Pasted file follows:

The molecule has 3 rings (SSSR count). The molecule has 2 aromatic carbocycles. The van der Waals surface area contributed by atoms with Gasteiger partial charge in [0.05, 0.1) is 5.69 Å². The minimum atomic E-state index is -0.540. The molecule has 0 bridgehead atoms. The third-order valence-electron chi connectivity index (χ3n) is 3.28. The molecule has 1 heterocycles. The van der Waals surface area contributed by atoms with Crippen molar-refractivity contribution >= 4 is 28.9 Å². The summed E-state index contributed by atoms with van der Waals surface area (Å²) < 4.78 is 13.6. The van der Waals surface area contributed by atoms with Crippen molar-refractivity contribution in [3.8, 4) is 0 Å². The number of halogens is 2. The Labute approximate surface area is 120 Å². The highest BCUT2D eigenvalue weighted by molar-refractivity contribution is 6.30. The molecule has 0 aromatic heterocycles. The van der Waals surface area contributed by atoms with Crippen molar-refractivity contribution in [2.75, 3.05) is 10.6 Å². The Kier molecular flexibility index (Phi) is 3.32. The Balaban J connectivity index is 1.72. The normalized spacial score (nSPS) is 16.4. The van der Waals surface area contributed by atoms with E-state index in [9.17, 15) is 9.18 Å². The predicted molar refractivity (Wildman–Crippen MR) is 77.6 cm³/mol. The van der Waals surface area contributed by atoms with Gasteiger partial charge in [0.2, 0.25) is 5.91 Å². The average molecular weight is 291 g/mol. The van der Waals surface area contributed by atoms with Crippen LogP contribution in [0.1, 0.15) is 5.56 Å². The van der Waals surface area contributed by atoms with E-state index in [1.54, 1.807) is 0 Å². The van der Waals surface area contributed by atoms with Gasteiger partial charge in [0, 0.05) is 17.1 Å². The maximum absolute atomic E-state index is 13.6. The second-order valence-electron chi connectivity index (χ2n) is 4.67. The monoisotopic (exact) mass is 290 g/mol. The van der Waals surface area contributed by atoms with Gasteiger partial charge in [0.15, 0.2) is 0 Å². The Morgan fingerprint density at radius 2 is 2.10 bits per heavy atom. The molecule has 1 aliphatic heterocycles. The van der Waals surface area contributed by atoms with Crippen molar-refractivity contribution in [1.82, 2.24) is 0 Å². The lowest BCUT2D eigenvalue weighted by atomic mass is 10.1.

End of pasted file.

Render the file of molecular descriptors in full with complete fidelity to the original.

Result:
The molecule has 3 rings (SSSR count). The molecule has 2 aromatic carbocycles. The van der Waals surface area contributed by atoms with Gasteiger partial charge in [0.05, 0.1) is 5.69 Å². The minimum atomic E-state index is -0.540. The molecule has 0 bridgehead atoms. The third-order valence-electron chi connectivity index (χ3n) is 3.28. The molecule has 1 heterocycles. The van der Waals surface area contributed by atoms with Crippen molar-refractivity contribution >= 4 is 28.9 Å². The summed E-state index contributed by atoms with van der Waals surface area (Å²) < 4.78 is 13.6. The van der Waals surface area contributed by atoms with Crippen molar-refractivity contribution in [3.8, 4) is 0 Å². The number of halogens is 2. The Labute approximate surface area is 120 Å². The highest BCUT2D eigenvalue weighted by molar-refractivity contribution is 6.30. The molecule has 0 aromatic heterocycles. The van der Waals surface area contributed by atoms with Crippen molar-refractivity contribution in [2.75, 3.05) is 10.6 Å². The Kier molecular flexibility index (Phi) is 3.32. The Balaban J connectivity index is 1.72. The normalized spacial score (nSPS) is 16.4. The van der Waals surface area contributed by atoms with E-state index in [9.17, 15) is 9.18 Å². The predicted molar refractivity (Wildman–Crippen MR) is 77.6 cm³/mol. The van der Waals surface area contributed by atoms with Gasteiger partial charge in [0.2, 0.25) is 5.91 Å². The average molecular weight is 291 g/mol. The van der Waals surface area contributed by atoms with Crippen LogP contribution in [0.1, 0.15) is 5.56 Å². The van der Waals surface area contributed by atoms with E-state index in [1.54, 1.807) is 0 Å². The van der Waals surface area contributed by atoms with Gasteiger partial charge in [0, 0.05) is 17.1 Å². The maximum absolute atomic E-state index is 13.6. The second-order valence-electron chi connectivity index (χ2n) is 4.67. The monoisotopic (exact) mass is 290 g/mol. The van der Waals surface area contributed by atoms with Gasteiger partial charge in [0.15, 0.2) is 0 Å². The Morgan fingerprint density at radius 2 is 2.10 bits per heavy atom. The molecule has 1 aliphatic heterocycles. The van der Waals surface area contributed by atoms with Crippen molar-refractivity contribution in [1.82, 2.24) is 0 Å². The lowest BCUT2D eigenvalue weighted by atomic mass is 10.1.